Food in the Age of Biofuels
by Jose Graziano da Silva (United Nations Food and Agriculture Organization/Project Syndicate) … But this is a false dichotomy. The choice cannot be between food and fuel. We can make good use of both. Given the right conditions, biofuels can be an effective means to increase food security by providing poor farmers with a sustainable and affordable energy source.
In some land-locked African countries, gasoline costs three times the global average, making fuel prices one of the main barriers to agricultural growth. Extending the use of biofuels in these regions could boost productivity and create new employment opportunities, especially in rural areas. The effect could be made even stronger if the additional demand for feedstock created by biofuels was met by family farmers and small-scale producers.
The pioneers of biofuels would probably be surprised by how little they contribute to the total world fuel supply today. Rudolf Diesel’s first engine, designed in the late 1800s, ran on fuel derived from peanut oil. Henry Ford once scouted Florida in hopes of buying tracts of land to plant sugar cane, convinced that the United States would not tolerate the pollution from burning fossil fuels or the dependency implicit in importing oil to produce gasoline.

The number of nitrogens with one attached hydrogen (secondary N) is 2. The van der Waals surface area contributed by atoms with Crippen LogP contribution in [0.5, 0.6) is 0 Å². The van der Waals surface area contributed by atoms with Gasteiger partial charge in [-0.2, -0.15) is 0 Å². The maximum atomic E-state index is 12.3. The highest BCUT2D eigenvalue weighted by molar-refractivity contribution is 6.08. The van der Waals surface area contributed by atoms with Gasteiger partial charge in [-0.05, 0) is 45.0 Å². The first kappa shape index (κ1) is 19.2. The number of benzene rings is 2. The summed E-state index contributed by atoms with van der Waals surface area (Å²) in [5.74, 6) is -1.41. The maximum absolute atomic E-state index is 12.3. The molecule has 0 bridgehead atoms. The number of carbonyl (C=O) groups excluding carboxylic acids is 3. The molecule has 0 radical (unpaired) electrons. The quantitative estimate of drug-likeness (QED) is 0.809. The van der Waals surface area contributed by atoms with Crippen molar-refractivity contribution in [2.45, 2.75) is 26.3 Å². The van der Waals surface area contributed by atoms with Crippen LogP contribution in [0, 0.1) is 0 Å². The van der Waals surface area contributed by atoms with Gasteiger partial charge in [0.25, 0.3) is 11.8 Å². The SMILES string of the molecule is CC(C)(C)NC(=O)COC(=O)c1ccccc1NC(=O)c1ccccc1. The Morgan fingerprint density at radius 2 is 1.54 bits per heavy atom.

Only in recent decades have biofuels regained their original appeal, owing to efforts to secure affordable energy, generate income, and mitigate the dependency of which Ford warned. More recently, concerns about pollution, climate change, and the finite nature of fossil fuels has driven a spike in demand – one that must now be managed.
Flexibility is key to efforts to leverage the world’s growing reliance on biofuels to boost agricultural productivity, accelerate rural development, and increase food security. For example, policymakers must defuse the competitive pressures between food and fuel by designing schemes to counter price volatility for basic foodstuffs. Authorities could require that the percentage of biofuels blended with conventional fuel be increased when food prices drop and cut when they rise. This would serve as a sort of automatic stabilizer. Poor farmers would continue to enjoy robust demand for their products even when food prices dropped, and consumers would be protected from rapid or excessive price increases.
National targets could also be made more flexible. If mandates for biofuel use were applied over several years, instead of only one, policymakers could influence demand in order to minimize pressure on food prices.
Finally, at the individual level, greater flexibility could also be built in at the pump, through the promotion of flex-fuel vehicles of the type already in use in Brazil. If cars are equipped with engines that can run on conventional fossil fuels or blends with high percentages of biofuels, consumers can adapt to changes in prices by switching between one or the other.
Finding the right balance will not be easy. READ MORE Acesss FAO report
Study: Even with High LDV Electrification, Low-Carbon Biofuels Will Be Necessary to Meet 80% GHG Reduction Target; “Daunting” Policy Implications